Thursday, December 13, 2012

Be a bystander? Really? Cognitive/moral dissonance and green on blue killings in Afghanistan



Great lengths are taken in order to inculcate a particular sort of moral courage or rectitude in the graduates of the service academies. Which sort of moral courage? The sort of strength that allows one to stand up and correct peers, or take steps to right wrongs when they do something immoral or illegal.

The temptation is always there, when seeing friends or peers bend or break ethical legal or institutional norms, to look the other way, rationalize it away, or otherwise stand silent, letting it occur. This is understandably frowned upon when it comes to lying, cheating, stealing, sexual harassment or drunkenness within the academies, and within the services. It goes without saying that such an attitude toward child abuse would not be tolerated, if such abuse were a problem.

Yet, if this story (behind a paywall at the WSJ) is correct, we have a soon to be released handbook for US Army units serving in Afghanistan that is, in its present iteration, advocating just this sort of moral indifference or inertia.

From the article:

American soldiers should brace for a “social-cultural shock” when meeting Afghan soldiers and avoid potentially fatal confrontations by steering clear of subjects including women’s rights, religion and Taliban misdeeds, according to a controversial draft of a military handbook being prepared for troops heading to the region. The proposed Army handbook suggests that Western ignorance of Afghan culture, not Taliban infiltration, has helped drive the recent spike in deadly attacks by Afghan soldiers against the coalition forces. Many of the confrontations occur because of [coalition] ignorance of, or lack of empathy for, Muslim and/or Afghan cultural norms, resulting in a violent reaction from the [Afghan security force] member,” according to the draft handbook prepared by Army researchers…

The draft handbook offers a list of “taboo conversation topics” that soldiers should avoid, including “making derogatory comments about the Taliban,” “advocating women’s rights,” “any criticism of pedophilia,” “directing any criticism towards Afghans,” “mentioning homosexuality and homosexual conduct” or “anything related to Islam.” “Bottom line: Troops may experience social-cultural shock and/or discomfort when interacting with” Afghan security forces, the handbook states. “Better situational awareness/understanding of Afghan culture will help better prepare [troops] to more effectively partner and to avoid cultural conflict that can lead toward green-on-blue violence.”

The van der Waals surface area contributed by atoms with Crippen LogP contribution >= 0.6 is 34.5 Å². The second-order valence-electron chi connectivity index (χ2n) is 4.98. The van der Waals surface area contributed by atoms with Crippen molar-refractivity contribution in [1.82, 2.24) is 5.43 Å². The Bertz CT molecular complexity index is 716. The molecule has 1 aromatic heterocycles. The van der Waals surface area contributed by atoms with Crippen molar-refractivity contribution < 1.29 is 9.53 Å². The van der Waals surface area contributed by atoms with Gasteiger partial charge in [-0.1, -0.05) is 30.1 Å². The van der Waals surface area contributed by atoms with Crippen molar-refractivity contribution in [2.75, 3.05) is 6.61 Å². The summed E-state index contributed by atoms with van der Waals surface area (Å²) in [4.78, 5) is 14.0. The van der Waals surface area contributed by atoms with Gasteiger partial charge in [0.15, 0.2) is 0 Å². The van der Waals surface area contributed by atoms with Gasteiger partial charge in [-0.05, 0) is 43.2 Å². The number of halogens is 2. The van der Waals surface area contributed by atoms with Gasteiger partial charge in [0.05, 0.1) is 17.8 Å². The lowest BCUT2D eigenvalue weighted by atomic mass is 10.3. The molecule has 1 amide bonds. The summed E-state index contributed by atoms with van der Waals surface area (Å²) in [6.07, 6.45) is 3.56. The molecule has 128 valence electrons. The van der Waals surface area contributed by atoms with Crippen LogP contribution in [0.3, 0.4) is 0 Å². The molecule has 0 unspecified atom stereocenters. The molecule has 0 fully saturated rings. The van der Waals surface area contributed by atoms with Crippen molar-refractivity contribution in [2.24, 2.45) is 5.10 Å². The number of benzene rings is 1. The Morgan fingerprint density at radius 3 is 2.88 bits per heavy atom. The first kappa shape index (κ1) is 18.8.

General Allen will have none of this, according to the article. He neither endorses the contents of the handbook in its present form, nor would he append his name to an approving forward that was penned for inclusion. The article does not give his reasons for this refusal, but one can fathom that this cultural-relativistic kowtowing to the distasteful aspects of Afghan culture had something to do with it.

Additionally, even though the level of information given in this article is low, as to the relative amount of blame for green on blue violence that is being given to ‘cultural insensitivity’ it would seem the drafters lay most of the blame at this factor, and underplay the obvious explanation; infiltration of Afghan forces by Taliban.

Be that as it may; the central moral question remains. When confronted with things that are clearly wrong, clearly depraved, is the appropriate response to simply not mention it, or walk away? Suppose an Afghan brings up the subject of pedophilia, or he brags about spousal abuse, or honor killings, and does so in conversation with American service personnel. (Remember, these folks are nominally allies, nominally brothers in arms, just as surely as fellow American servicemen.)

So, is the recommendation being presented in the handbook this?

Whether or not one should correct or cajole, whether or not one should take steps to prevent future harms to women or children, is completely dependent upon who it is that one is hearing these things from. If a brother in arms from Afghanistan, zip it. If an American, say something, or do something; correct, cajole or bring to justice.

If so, this is repugnant.  If things have come down to this, we need to exit stage left.

We would never dream of countenancing such moral inertia in the service academies, and within our own ranks. We are supposedly modeling behavior and serving as exemplars for the Afghans. How can we tell our service academy graduates to 'by stand' in Afghanistan after we have beaten them over their heads with the contrary view for four years?

No. If this willful blindness is now becoming institutionalized, we need to withdraw.

If we do not intend to withdraw, we need to dispense with this relativistic clap-trap, inform the Afghans there are certain things we will not tolerate, give them the opportunity to say yea or nay to that declaration, and act accordingly. And, most importantly, if we stay, we need not only to loudly criticize the Taliban, but prevent their infiltrations as we decimate their ranks. To do otherwise is a waste of our blood and treasure.

This handbook is foolishness.